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[MachineForth] [Nosc] 25x Forth engine

[Jeff Fox <fox@xxxxxxxxxxxxxxxxxxx> writes:]

>As we would hope it is almost like changing a do loop
>from 5x5 to 7x7 or to 5x10 or to 100x100 and then 
>agreeing to pay for prototype and/or production chips 
>of that size.

Of course, scaling becomes ever more of an issue here... even given your
idea of using I/O pins off more sides of the array to access more memory,
the interior to exterior ratio continues to degrade as you scale up.  At
some point in the curve, those shared vertical and horizontal buses should
even cross the point of becoming the bottleneck before the peripherally
attached RAM!  You've already mentioned private neighbor connections, and
those will become ever more critical as you scale up.

But I'm guessing that for the 5x5 array at hand, the buses will not be the
first or second bottleneck.

>> What happens if two CPU's write at the exact same moment?
>I would assume that either both get blocked if both hit on the
>same 80ps cycle or the chip favors left or up or something.  The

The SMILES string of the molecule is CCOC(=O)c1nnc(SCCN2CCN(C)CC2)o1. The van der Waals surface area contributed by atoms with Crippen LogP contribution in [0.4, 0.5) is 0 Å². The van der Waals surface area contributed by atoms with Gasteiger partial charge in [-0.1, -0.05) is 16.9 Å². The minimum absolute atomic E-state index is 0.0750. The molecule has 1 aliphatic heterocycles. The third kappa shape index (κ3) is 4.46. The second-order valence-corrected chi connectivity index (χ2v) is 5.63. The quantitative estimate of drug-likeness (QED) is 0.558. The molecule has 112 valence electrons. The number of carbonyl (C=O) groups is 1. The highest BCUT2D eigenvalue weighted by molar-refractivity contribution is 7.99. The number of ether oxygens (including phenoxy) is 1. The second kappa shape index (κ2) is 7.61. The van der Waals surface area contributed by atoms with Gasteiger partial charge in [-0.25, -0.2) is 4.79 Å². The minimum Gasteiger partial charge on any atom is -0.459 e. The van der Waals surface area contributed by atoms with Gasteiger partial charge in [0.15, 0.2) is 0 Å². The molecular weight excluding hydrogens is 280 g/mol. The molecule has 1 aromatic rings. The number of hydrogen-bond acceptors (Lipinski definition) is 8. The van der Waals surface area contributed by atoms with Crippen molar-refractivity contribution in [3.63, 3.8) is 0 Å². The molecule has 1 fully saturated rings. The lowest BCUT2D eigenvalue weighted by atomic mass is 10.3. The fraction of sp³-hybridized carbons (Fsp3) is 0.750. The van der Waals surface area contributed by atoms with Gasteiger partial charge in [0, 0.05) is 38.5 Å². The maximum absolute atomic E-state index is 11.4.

>spec has not been publised yet.  But OKAD simulates 1ps intervals
>and indicate that the arbitration circuit works.  Still good
>to test the real circuit a lot if it gets made.

I'm more curious about the software model.  The one who loses *must* not
just block, because what if he's one of the destinations of the message from
the other side?  Deadlock.  Seems like some sort of atomic test-and-set
behavior is required.  With detection and (exponentail) backoff.

>When Chuck said that "Most programs fit in 1K." I didn't get it.  
>After many years I observed that most programs assigned the
>MachineForth programmers were less than one 1K on Chuck's
>word addresssing and multiple opcodes per word designs.  Chuck's
>code is even more dense.  It took me a long time to get what
>he was talking about.  He now seems to feel that 256
>(up to 3 opcodes on c18) words is reasonable for most 
>things, at least those that he is thinking about...

The code size, sure.  But state size is another issue.  In another note
(groan from the list) I'm going to sketch out a packet processing design
based on the 25x.  It'll test state size, peripheral capacity, and interior
bus bandwidth more than the math crunching aspect of DES.

Andy Valencia

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